08 Jul UK Government must reduce cost of job sharing for employers
Twenty-one Parliamentarians and NGOs have today called on the UK Government to make job sharing a mainstream working practice.
Backing an open letter, MP Margaret Hodge joins Caroline Nokes in urging the Government to introduce a reduction on employer’s National Insurance contributions for employees in job sharing roles.
With just 123,000 people in a job share role in the UK, the letter says that a reduction in National Insurance will incentivise employers to introduce job sharing roles by eliminating the associated cost that can be seen as prohibitive.
During the pandemic, mothers are 1.5 times more likely than fathers to have lost their jobs since the start of lockdown and a third of working mothers have reduced their hours due to a lack of childcare during this time.
Job sharing is a form of flexible-working where one role is split between two people, offering more opportunities for promotion than traditional part-time work. This is particularly beneficial for working parents or carers, with commitments that prevent them from undertaking full-time work.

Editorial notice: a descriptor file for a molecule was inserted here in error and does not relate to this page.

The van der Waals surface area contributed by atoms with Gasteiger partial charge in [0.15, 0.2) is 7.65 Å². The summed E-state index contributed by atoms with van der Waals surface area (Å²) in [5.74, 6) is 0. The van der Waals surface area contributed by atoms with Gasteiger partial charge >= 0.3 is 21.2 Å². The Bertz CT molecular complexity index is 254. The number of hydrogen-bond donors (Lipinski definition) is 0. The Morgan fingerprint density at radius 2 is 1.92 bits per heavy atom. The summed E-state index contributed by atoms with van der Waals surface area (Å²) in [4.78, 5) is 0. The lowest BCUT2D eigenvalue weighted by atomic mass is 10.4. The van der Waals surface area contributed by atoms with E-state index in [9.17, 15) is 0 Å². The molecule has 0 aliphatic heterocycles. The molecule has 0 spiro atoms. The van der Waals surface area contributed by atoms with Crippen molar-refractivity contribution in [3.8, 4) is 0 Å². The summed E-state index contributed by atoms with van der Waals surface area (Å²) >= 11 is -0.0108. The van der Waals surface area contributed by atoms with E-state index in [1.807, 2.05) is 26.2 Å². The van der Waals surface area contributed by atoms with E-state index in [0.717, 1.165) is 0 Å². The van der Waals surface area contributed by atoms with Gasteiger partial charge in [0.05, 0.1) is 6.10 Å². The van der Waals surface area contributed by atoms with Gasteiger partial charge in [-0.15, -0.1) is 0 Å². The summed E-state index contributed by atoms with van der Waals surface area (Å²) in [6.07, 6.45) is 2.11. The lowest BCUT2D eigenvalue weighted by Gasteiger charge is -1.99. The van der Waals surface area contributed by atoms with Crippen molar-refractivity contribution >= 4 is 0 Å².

The group of signatories represents an opportunity for the Government to back this form of flexible working with a financial incentive, giving more people access to job sharing roles by removing the prohibitive costs that have held back employers.
Led by women empowerment group, Empower, the letter argues that job sharing promotes a healthy work life balance for employees and helps to close the gender pay gap that has widened due to the pandemic.
The letter notes that an increased uptake in job sharing would benefit working women, men, parents, carers and their employers. Post-Covid, the majority of workers will be seeking job flexibility with 70 percent of employees saying that flexible working makes a job more attractive to them.
Jacqui Smith, Chair of Empower, said: “The pandemic has disproportionately affected women since it began and many mothers were faced with an increase in responsibilities outside of their fulltime employment. Job sharing is the solution to many of the issues working mothers face, enabling a work life balance while retaining women in senior positions with equal access to career progression.
“The Government must now facilitate job sharing to become a mainstream working practice by introducing cost incentives, considering the needs of working parents in their post-Covid recovery plan.”